Amnesty calls denial of bail to Muslim activist ‘big blow’


New Delhi: Rights group Amnesty International has described India’s repeated denial of bail to jailed Muslim activist Umar Khalid as a “big blow” to those exercising their rights to freedom of expression and peaceful assembly in the Hindu-majority country.

Khalid, 34, along with more than a dozen other Muslims, is accused by the Indian authorities of being part of a “larger conspiracy” that led to religious riots in New Delhi in February 2020 which left 53 people dead, most of them Muslims, and dozens of houses and mosques torched.

The riots – the worst the Indian capital had seen in decades – followed peaceful sit-ins across the country, mainly organised by Muslim women, against the passage of the controversial Citizenship Amendment Act (CAA) by Prime Minister Narendra Modi’s right-wing government in late 2019.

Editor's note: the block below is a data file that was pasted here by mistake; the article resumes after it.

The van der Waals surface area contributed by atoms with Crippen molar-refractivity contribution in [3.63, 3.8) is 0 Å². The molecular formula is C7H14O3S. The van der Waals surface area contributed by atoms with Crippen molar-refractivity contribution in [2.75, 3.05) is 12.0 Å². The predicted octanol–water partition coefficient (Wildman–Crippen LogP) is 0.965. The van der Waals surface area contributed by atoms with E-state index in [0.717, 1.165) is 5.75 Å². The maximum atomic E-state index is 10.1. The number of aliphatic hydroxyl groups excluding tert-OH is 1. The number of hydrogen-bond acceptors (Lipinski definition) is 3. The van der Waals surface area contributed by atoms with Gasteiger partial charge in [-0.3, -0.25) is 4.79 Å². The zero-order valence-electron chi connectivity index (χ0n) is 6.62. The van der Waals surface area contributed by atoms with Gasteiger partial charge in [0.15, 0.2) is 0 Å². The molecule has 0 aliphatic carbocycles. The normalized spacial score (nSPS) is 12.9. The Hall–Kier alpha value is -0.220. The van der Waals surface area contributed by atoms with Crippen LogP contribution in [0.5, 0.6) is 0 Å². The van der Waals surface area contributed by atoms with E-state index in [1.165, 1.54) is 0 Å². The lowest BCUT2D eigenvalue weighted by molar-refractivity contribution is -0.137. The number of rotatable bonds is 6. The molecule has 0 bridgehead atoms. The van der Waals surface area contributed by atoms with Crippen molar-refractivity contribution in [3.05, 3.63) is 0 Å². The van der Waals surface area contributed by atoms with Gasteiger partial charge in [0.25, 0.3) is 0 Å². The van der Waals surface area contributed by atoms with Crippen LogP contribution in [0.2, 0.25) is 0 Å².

Critics said the CAA, which fast-tracked Indian citizenship for non-Muslim refugees from India’s neighbouring nations, violated India’s secular constitution.

The Muslim resistance to the law triggered hate speeches against the community by ministers and politicians belonging to Modi’s Bharatiya Janata Party (BJP) and other Hindu groups, which led to attacks on Muslims living in the eastern parts of New Delhi.

The Delhi police, who are controlled by the federal government, accused Khalid of being a “key conspirator” and one of the “masterminds” of the riots. He was arrested on September 13, 2020 under the Unlawful Activities (Prevention) Act, or UAPA, a draconian anti-terror law characterised by stringent bail provisions, among other charges.

The activist, who was also jailed briefly for “sedition” in 2016 when he was a student at New Delhi’s Jawaharlal Nehru University, has denied any involvement in the Delhi violence.